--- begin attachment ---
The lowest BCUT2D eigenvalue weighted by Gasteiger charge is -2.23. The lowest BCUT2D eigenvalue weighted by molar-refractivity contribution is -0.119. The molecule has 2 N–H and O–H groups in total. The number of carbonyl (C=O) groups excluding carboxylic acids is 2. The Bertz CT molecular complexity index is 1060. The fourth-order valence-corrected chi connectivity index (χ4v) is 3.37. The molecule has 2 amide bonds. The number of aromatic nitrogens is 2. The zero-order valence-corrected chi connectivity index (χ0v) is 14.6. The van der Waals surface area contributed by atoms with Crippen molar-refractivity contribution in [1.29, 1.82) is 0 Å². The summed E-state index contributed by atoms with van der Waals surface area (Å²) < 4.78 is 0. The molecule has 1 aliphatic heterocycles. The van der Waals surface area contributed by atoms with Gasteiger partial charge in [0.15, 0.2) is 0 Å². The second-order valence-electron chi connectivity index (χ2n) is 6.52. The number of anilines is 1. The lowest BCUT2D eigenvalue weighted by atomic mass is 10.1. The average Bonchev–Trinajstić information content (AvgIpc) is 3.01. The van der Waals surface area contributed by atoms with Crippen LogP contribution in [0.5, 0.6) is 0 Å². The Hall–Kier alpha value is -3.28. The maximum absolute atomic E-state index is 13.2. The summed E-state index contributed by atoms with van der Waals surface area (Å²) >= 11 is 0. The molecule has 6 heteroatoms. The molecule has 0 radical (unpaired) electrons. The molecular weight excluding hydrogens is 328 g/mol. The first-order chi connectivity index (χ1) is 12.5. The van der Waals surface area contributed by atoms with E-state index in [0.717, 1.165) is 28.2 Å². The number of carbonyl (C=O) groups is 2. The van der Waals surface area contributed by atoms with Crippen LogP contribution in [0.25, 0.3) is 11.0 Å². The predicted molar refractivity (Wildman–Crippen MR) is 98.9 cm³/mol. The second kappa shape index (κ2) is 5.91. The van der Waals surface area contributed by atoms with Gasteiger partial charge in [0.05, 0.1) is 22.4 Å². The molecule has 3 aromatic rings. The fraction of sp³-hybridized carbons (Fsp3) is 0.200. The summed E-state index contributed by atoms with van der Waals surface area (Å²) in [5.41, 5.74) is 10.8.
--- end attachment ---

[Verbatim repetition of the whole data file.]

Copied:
The lowest BCUT2D eigenvalue weighted by Gasteiger charge is -2.23. The lowest BCUT2D eigenvalue weighted by molar-refractivity contribution is -0.119. The molecule has 2 N–H and O–H groups in total. The number of carbonyl (C=O) groups excluding carboxylic acids is 2. The Bertz CT molecular complexity index is 1060. The fourth-order valence-corrected chi connectivity index (χ4v) is 3.37. The molecule has 2 amide bonds. The number of aromatic nitrogens is 2. The zero-order valence-corrected chi connectivity index (χ0v) is 14.6. The van der Waals surface area contributed by atoms with Crippen molar-refractivity contribution in [1.29, 1.82) is 0 Å². The summed E-state index contributed by atoms with van der Waals surface area (Å²) < 4.78 is 0. The molecule has 1 aliphatic heterocycles. The van der Waals surface area contributed by atoms with Gasteiger partial charge in [0.15, 0.2) is 0 Å². The second-order valence-electron chi connectivity index (χ2n) is 6.52. The number of anilines is 1. The lowest BCUT2D eigenvalue weighted by atomic mass is 10.1. The average Bonchev–Trinajstić information content (AvgIpc) is 3.01. The van der Waals surface area contributed by atoms with Crippen LogP contribution in [0.5, 0.6) is 0 Å². The Hall–Kier alpha value is -3.28. The maximum absolute atomic E-state index is 13.2. The summed E-state index contributed by atoms with van der Waals surface area (Å²) >= 11 is 0. The molecule has 6 heteroatoms. The molecule has 0 radical (unpaired) electrons. The molecular weight excluding hydrogens is 328 g/mol. The first-order chi connectivity index (χ1) is 12.5. The van der Waals surface area contributed by atoms with E-state index in [0.717, 1.165) is 28.2 Å². The number of carbonyl (C=O) groups is 2. The van der Waals surface area contributed by atoms with Crippen LogP contribution in [0.25, 0.3) is 11.0 Å². The predicted molar refractivity (Wildman–Crippen MR) is 98.9 cm³/mol. The second kappa shape index (κ2) is 5.91. The van der Waals surface area contributed by atoms with Gasteiger partial charge in [0.05, 0.1) is 22.4 Å². The molecule has 3 aromatic rings. The fraction of sp³-hybridized carbons (Fsp3) is 0.200. The summed E-state index contributed by atoms with van der Waals surface area (Å²) in [5.41, 5.74) is 10.8.